FormalPara Key Points
A high use of psychotropic drugs is observed in older adults living in nursing homes owing to the high prevalence of behavioral and psychological symptoms of dementia.
A relative increase in the prescription of psychotropic drugs in the pandemic period indicates a possible negative effect of emotional and behavioural disorders due to restrictive measures used to prevent infection.
Differences in the pattern of psychotropic drug prescription in the coronavirus disease 2019 period suggest that the effects of the pandemic are not identical in persons living in geriatric units or psychogeriatric units, thus requiring different protocols of pharmaceutical intervention.

Introduction

When the World Health Organization declared the novel coronavirus disease 2019 (COVID-19) outbreak a pandemic on 11 March, 2020, health authorities in many countries implemented drastic lockdown measures to try to prevent the virus from spreading. Older people living in nursing homes were particularly susceptible to the coronavirus, often experiencing severe and/or lethal complications. These adverse results were related to the high prevalence of frailty and comorbidities and the cognitive deterioration, polypharmacy, and vascular changes associated with aging [1]. Additional factors contributing to these adverse results include the lack of diagnostic tests and personal protective equipment, a shortage of workers, increased social contact in shared spaces, and the urgent demand for new caregivers, many of whom needed to work in multiple institutions [2].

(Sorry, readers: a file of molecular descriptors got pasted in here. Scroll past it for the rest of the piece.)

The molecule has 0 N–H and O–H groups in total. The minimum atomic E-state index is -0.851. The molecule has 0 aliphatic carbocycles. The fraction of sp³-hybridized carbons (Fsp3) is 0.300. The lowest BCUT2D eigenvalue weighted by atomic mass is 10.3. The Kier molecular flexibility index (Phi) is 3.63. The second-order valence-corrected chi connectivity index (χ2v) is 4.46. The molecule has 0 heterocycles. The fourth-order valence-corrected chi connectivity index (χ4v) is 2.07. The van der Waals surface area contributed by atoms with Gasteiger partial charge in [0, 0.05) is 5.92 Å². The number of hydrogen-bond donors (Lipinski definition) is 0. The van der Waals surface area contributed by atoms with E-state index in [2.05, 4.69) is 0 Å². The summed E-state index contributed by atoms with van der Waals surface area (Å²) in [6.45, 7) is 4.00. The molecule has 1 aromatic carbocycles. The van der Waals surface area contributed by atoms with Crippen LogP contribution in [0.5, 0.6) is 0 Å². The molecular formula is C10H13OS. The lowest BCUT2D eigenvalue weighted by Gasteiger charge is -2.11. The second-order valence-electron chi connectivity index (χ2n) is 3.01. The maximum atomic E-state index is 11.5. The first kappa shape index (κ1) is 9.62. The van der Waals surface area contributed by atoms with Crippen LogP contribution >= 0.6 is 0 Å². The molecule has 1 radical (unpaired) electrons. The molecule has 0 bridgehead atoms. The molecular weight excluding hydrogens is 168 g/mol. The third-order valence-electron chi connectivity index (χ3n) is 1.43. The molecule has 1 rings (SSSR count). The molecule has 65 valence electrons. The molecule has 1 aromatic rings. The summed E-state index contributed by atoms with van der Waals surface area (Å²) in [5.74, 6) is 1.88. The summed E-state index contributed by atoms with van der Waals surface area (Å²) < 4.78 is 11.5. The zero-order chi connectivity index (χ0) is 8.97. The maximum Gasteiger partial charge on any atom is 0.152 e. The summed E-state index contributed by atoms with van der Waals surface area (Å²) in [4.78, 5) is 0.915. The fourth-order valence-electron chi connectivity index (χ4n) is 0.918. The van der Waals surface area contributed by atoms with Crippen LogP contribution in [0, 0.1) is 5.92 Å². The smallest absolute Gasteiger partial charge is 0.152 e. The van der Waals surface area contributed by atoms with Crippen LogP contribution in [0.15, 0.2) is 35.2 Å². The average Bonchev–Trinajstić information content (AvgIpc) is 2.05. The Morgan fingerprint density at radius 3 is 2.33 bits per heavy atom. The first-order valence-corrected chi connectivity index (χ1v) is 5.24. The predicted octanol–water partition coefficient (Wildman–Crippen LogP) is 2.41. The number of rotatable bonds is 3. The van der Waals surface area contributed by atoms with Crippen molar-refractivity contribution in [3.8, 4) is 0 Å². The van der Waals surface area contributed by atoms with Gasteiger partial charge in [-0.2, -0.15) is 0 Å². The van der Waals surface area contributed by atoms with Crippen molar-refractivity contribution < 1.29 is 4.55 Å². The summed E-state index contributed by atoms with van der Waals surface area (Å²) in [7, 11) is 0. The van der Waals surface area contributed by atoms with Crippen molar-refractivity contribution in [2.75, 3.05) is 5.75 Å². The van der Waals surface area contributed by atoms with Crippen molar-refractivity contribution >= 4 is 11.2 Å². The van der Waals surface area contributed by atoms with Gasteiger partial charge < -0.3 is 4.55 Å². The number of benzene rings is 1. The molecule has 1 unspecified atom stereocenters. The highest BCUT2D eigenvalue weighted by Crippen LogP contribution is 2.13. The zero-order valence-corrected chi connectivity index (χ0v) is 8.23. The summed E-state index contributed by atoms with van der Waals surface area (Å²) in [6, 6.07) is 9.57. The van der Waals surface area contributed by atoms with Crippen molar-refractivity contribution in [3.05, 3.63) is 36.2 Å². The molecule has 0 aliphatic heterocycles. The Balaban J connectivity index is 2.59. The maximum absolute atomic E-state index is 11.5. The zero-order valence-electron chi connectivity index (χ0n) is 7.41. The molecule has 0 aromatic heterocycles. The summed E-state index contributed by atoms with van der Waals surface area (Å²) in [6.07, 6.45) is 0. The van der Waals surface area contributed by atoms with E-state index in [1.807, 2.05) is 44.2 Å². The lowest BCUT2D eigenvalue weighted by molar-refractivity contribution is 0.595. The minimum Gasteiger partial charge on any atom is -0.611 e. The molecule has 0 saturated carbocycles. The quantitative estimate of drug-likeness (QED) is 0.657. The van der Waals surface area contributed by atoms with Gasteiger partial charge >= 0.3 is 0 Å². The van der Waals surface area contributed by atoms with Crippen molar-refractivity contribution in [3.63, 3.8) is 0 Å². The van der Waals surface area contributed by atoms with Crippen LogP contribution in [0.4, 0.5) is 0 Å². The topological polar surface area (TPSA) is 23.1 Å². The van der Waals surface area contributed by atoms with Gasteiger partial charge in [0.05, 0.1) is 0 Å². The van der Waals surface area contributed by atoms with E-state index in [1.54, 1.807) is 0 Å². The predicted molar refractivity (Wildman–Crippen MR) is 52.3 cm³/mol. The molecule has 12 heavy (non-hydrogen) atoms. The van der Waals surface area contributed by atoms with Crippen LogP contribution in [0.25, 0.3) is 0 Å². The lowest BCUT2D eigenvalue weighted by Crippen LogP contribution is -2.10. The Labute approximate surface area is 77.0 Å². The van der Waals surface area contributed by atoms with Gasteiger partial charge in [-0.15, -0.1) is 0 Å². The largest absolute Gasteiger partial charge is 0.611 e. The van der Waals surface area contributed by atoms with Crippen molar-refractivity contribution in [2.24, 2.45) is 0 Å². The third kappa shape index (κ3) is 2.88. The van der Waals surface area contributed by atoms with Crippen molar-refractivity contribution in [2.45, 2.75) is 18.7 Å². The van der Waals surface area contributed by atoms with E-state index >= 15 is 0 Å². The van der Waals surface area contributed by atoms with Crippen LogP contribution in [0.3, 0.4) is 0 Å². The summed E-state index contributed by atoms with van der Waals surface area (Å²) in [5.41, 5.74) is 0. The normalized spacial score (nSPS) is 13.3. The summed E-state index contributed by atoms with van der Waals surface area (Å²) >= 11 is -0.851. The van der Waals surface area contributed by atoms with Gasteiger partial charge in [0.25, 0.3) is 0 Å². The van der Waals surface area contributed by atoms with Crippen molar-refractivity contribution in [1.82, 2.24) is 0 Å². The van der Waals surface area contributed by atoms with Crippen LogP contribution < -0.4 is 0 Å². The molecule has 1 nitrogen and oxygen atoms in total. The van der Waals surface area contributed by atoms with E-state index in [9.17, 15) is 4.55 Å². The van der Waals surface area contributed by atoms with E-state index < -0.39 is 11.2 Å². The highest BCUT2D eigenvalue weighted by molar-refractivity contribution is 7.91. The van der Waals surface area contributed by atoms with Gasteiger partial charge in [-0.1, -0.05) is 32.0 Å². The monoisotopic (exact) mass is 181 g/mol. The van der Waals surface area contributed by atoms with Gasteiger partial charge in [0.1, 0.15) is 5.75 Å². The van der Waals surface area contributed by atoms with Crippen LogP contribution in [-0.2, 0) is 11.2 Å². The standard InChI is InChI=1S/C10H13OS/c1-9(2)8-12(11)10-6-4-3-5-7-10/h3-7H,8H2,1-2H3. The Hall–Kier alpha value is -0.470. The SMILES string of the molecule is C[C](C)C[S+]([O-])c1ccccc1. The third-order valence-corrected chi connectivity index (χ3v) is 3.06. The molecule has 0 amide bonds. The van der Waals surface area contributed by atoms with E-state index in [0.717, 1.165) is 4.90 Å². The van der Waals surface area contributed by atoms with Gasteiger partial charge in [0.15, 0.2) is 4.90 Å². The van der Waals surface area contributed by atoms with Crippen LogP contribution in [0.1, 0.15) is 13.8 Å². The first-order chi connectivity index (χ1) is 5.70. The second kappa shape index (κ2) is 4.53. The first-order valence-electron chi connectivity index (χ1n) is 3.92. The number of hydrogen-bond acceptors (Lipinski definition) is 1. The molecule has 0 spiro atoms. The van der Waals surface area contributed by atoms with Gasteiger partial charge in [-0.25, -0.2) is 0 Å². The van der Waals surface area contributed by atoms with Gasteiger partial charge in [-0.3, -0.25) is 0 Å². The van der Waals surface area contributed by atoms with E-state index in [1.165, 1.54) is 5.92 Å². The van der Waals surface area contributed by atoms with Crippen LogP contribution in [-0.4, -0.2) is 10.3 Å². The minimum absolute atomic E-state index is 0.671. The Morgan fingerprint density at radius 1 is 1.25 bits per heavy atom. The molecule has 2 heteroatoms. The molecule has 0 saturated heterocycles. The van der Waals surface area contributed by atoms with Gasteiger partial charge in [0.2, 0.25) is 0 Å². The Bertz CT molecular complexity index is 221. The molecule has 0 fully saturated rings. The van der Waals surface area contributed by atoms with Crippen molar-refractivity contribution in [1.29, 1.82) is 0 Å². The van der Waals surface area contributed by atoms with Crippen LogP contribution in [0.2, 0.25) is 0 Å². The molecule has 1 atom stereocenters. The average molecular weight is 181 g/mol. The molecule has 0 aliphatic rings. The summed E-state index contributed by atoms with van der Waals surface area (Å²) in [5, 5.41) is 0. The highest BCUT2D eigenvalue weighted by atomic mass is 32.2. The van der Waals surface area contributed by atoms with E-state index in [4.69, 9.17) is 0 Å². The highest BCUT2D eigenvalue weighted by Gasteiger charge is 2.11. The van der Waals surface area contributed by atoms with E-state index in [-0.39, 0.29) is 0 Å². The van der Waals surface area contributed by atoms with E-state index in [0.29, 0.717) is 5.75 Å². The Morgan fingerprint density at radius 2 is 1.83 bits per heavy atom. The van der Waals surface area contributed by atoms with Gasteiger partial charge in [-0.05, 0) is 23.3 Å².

The spread of the infection in nursing homes was mitigated through the application of preventive and protective measures such as lockdown, isolation, avoidance of contact and proximity, mask wearing, hand washing, and social distancing. However, these measures caused an increase in affective disorders, such as depression and anxiety, as well as an alteration in the behavioral and psychological symptoms of dementia (BPSD) [3, 4]. In fact, it has been suggested that the increased use of psychotropic drugs, especially in the absence of non-pharmacological measures such as occupational therapy, memory workshops, and physical exercise, could be associated with the worsening of mental health [5, 6] in geriatric homes. A study conducted in nursing homes in the Netherlands that focused on behavioral changes between the sixth and tenth weeks following lockdowns and restrictions on visits found high levels of loneliness and depression and significant mood and behavioral changes [7].

Dementia is a highly prevalent disease that affects two thirds of institutionalized persons in nursing homes [8], 90% of them will develop at least one BPSD, and 85% will experience severe clinical implications [9]. Consequently, psychotropic drugs such as antipsychotics, antidepressants, hypnotics/anxiolytics, and antiepileptic drugs are frequently used; these drugs often pose safety issues [10]. This fact is especially important in the psychogeriatric units (PSUs) of nursing homes, where a greater use of psychotropic drugs is directly related to the clinical profile of the person admitted to these units; they tend to be younger and to have greater comorbidities of pathology and psychiatric symptomatology [11]. The present study compares prescription patterns of psychotropic medications between PSUs and geriatric units (GUs) to identify differences between both units.

The continual use of antipsychotics in people with dementia is associated with a very high mortality rate [12,13,14,15]. Although this mortality rate is influenced by a variety of factors, such as cerebrovascular and cardiovascular events, orthostatic hypotension, heart arrhythmia, prolongation of the QT interval, metabolic effects, extrapyramidal symptoms, anticholinergic effects, sedation, falls, and pneumonia, the precise mechanism causing death is not yet understood [16].